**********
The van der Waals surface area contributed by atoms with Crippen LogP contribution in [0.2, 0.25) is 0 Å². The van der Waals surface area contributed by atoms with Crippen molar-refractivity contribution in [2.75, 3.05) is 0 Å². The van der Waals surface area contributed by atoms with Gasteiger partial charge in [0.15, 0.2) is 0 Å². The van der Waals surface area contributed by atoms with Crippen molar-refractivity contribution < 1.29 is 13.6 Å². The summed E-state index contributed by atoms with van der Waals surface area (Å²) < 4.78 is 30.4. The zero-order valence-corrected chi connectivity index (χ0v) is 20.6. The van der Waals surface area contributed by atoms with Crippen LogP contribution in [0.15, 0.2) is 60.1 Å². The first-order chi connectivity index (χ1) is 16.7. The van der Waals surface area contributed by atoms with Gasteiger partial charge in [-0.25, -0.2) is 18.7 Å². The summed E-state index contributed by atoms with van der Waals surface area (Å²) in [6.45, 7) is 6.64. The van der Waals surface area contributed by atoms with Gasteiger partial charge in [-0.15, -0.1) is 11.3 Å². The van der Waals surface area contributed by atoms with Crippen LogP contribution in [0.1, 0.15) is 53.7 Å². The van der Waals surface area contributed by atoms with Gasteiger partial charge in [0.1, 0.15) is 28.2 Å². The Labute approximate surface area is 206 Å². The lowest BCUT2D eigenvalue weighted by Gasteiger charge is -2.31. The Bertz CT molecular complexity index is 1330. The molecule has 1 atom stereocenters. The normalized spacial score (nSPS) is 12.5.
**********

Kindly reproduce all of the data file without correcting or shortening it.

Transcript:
The van der Waals surface area contributed by atoms with Crippen LogP contribution in [0.2, 0.25) is 0 Å². The van der Waals surface area contributed by atoms with Crippen molar-refractivity contribution in [2.75, 3.05) is 0 Å². The van der Waals surface area contributed by atoms with Gasteiger partial charge in [0.15, 0.2) is 0 Å². The van der Waals surface area contributed by atoms with Crippen molar-refractivity contribution < 1.29 is 13.6 Å². The summed E-state index contributed by atoms with van der Waals surface area (Å²) < 4.78 is 30.4. The zero-order valence-corrected chi connectivity index (χ0v) is 20.6. The van der Waals surface area contributed by atoms with Crippen LogP contribution in [0.15, 0.2) is 60.1 Å². The first-order chi connectivity index (χ1) is 16.7. The van der Waals surface area contributed by atoms with Gasteiger partial charge in [-0.25, -0.2) is 18.7 Å². The summed E-state index contributed by atoms with van der Waals surface area (Å²) in [6.45, 7) is 6.64. The van der Waals surface area contributed by atoms with Gasteiger partial charge in [-0.15, -0.1) is 11.3 Å². The van der Waals surface area contributed by atoms with Crippen LogP contribution in [0.1, 0.15) is 53.7 Å². The van der Waals surface area contributed by atoms with Gasteiger partial charge in [0.1, 0.15) is 28.2 Å². The Labute approximate surface area is 206 Å². The lowest BCUT2D eigenvalue weighted by Gasteiger charge is -2.31. The Bertz CT molecular complexity index is 1330. The molecule has 1 atom stereocenters. The normalized spacial score (nSPS) is 12.5.